Nine large public pension funds asked the SEC on Tuesday to require companies to disclose more about their boards’ diversity.
In a letter signed by officials from California, North Carolina, Ohio, Illinois, New York and Connecticut representing $1.12 trillion in investment assets, the pension funds called on the Securities and Exchange Commission to update its board nominee disclosure rules in order to help investors determine whether there is an appropriate mix of skills and backgrounds. “Better disclosure will lead to better investment decisions,” said North Carolina Treasurer Janet Cowell, sole trustee of the $88.8 billion North Carolina Retirement Systems, Raleigh.
The group called on SEC officials to update existing rules by requiring companies to create a chart or matrix of each nominee’s gender, race, ethnicity, skills, experiences and attributes. Citing more robust disclosure regimes in Australia, Canada, Singapore and the European Parliament, the group said that greater disclosure can prevent “groupthink.” The SEC’s 2010 amendments on disclosure show “no meaningful increase in diversity on corporate boards,” the letter said, adding that shareholder proposals will continue to press the case as well.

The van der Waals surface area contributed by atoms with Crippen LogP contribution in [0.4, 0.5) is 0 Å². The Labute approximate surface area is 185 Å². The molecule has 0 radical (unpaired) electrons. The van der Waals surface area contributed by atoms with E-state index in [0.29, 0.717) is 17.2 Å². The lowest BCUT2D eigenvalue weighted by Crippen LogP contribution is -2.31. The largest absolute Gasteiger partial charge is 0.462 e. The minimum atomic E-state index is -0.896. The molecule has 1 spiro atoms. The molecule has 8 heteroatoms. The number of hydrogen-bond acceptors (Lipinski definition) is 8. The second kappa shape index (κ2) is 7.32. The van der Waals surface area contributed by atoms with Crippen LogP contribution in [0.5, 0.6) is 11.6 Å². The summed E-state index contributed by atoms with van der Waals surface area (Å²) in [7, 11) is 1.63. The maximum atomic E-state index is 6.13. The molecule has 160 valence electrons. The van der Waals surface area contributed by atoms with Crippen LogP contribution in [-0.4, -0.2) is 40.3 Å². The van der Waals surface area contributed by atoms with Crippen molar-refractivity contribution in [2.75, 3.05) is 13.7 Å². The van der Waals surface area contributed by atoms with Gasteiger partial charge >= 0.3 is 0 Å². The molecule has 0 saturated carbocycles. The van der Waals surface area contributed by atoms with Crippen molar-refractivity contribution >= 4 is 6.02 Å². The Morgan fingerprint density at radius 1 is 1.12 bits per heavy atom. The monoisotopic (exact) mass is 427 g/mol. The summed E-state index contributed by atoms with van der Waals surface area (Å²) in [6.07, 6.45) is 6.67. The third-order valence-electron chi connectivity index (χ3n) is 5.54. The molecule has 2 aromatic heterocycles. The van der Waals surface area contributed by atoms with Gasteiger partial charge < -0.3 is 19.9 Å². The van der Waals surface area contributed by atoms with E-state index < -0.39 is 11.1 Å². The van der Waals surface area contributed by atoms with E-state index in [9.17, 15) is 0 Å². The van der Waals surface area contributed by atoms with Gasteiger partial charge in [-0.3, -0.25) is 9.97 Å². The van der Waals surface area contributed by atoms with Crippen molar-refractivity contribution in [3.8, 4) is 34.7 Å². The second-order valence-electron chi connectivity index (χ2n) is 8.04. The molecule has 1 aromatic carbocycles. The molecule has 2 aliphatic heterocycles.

“As investors, we need better information on the makeup of our portfolio companies’ boards so we can assess whether they're prepared to meet challenges or are letting groupthink creep in,” said New York state Comptroller Thomas P. DiNapoli, who is sole trustee of the $181.7 billion New York State Common Retirement Fund, Albany.
In addition to Ms. Cowell and Mr. DiNapoli, the letter was signed by William Atwood, executive director of the $19.2 billion Illinois State Board of Investment; Karen Carraher, executive director of the $90 billion Ohio Public Employees Retirement System; Denise Nappier, treasurer of Connecticut and trustee of the $29.4 billion Connecticut Retirement Plans & Trust Funds; Scott M. Stringer, New York City comptroller and pension fiduciary of the $163.4 billion New York City Retirement Systems; Anne Sheehan, director of corporate governance for the $190.8 billion California State Teachers’ Retirement System; Anne Simpson, director of global governance for the $301.7 billion California Public Employees’ Retirement System; and Theresa Whitmarsh, executive director of the $104.5 billion Washington State Investment Board.